In Donkey Kong, after getting hit with an obstacle on your way to the top, you do a couple spins and finally fall to the ground with a halo around your head. You died. You have lives that could bring you back to life, but in that instance you did die.
Now, when you beat Donkey Kong (or Donkey Kong 3) Cranky falls to the ground, hits his head, and looks very dizzy. As we know, he also returns in more games well into his old age.
This is the end of Donkey Kong Junior:
Jumpman falls to the ground and lies down with a halo floating above his head. He's dead. As the antagonist of the game, he has no extra lives. Because it's impossible for this to be the Mario of games separate from the DK arcade games, he has never come back in a story that takes place after this. Even Donkey Kong 3, which takes place right after DKJ, doesn't feature him.
TL;DR: Donkey Kong kills Jumpman, who may in fact be Mario & Luigi's father.
Donkey Kong Country is Anti American PropagandaEditOn the surface, Donkey Kong Country documents the journey of a well-dressed gorilla across 40 epic levels as he seeks to reclaim a hoard of bananas stolen from his family by a crocodile monarch who saw fit to leave them strewn across an entire island continent rather than keep them in a single giant fruit basket.
As explained in this video from the Game Theorists, Donkey Kong Country is secretly a piece of anti-American propaganda about the Banana Wars of the late 19th and early 20th centuries. As that is one of the most baffling sentences in history, it requires a bit of explaining.
You see, after the Spanish-American War, the United States gained control of Cuba and Puerto Rico, giving the U.S. military a foothold in the Caribbean that it used to freely police several Caribbean states, such as Honduras, Nicaragua, Mexico, and Haiti. It frequently intervened on behalf of the United Fruit Company (now known as Chiquita Brands International), who illegally overthrew local businesses in those states to gain virtual domination of the banana trade (this is where the term "banana republic" comes from, which would later be used to unironically sell expensive clothes to yuppies).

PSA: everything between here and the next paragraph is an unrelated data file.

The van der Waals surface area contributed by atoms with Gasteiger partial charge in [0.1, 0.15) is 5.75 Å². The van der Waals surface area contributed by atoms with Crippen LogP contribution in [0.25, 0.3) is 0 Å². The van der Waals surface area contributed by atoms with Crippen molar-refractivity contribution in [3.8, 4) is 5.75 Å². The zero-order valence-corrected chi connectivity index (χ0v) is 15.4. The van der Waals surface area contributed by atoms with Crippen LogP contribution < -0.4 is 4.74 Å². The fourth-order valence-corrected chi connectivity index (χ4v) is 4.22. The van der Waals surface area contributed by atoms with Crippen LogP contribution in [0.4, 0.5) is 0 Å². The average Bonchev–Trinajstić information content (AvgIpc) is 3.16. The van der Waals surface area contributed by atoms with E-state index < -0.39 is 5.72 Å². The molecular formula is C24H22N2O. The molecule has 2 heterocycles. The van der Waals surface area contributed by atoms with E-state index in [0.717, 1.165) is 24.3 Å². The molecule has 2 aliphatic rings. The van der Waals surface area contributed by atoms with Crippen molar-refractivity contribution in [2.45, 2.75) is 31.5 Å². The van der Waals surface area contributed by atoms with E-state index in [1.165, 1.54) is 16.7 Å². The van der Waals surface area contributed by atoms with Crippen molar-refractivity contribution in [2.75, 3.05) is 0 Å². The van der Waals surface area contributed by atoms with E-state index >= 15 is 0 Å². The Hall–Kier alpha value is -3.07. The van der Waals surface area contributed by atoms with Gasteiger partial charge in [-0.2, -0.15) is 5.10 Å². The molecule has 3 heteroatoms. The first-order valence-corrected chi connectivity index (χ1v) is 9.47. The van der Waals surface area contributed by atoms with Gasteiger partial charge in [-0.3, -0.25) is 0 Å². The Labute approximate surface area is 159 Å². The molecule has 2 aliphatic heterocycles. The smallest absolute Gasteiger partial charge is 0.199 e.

The theory goes that Donkey Kong Country is supposed to symbolize one of those Caribbean states (probably Nicaragua or Honduras), and all of its bananas are being stolen by an invading military force. Check this out: King K. Rool, the leader of the evil crocodiles, doesn't even like bananas, so that would suggest he's stealing them for some economically strategic reason rather than joyous gluttony. Same thing with the United States -- Americans don't love bananas so much as they love trade monopolies. And the president at the time of the Banana Wars was Teddy Roosevelt, a man often compared to a king, who had absolutely no problem beating the juggling Jesus out of any country that stood in the way of American imperialism, particularly those in the Caribbean. Roosevelt is King K. Rool -- even their names look similar when you put them side by side like that.
The game eventually has you fighting King K. Rool on a pirate ship, which seems odd (since he isn't a pirate) until you realize that the United Fruit Company and the U.S. military had a habit of enforcing their will with fleets of naval vessels. You're actually doing battle with Teddy Roosevelt aboard a U.S. Navy frigate.
Certain enemies in the game more clearly represent the U.S. military:
A later level reveals that the crocodiles are turning large portions of Donkey Kong Country into desolate oil fields, which is such a thinly veiled reference to American foreign policy that the final boss might as well be a giant neon cowboy in a huge pickup truck.
In actuality, the boss is a giant oil drum amid mountains of stolen bananas. So, pretty much the same thing.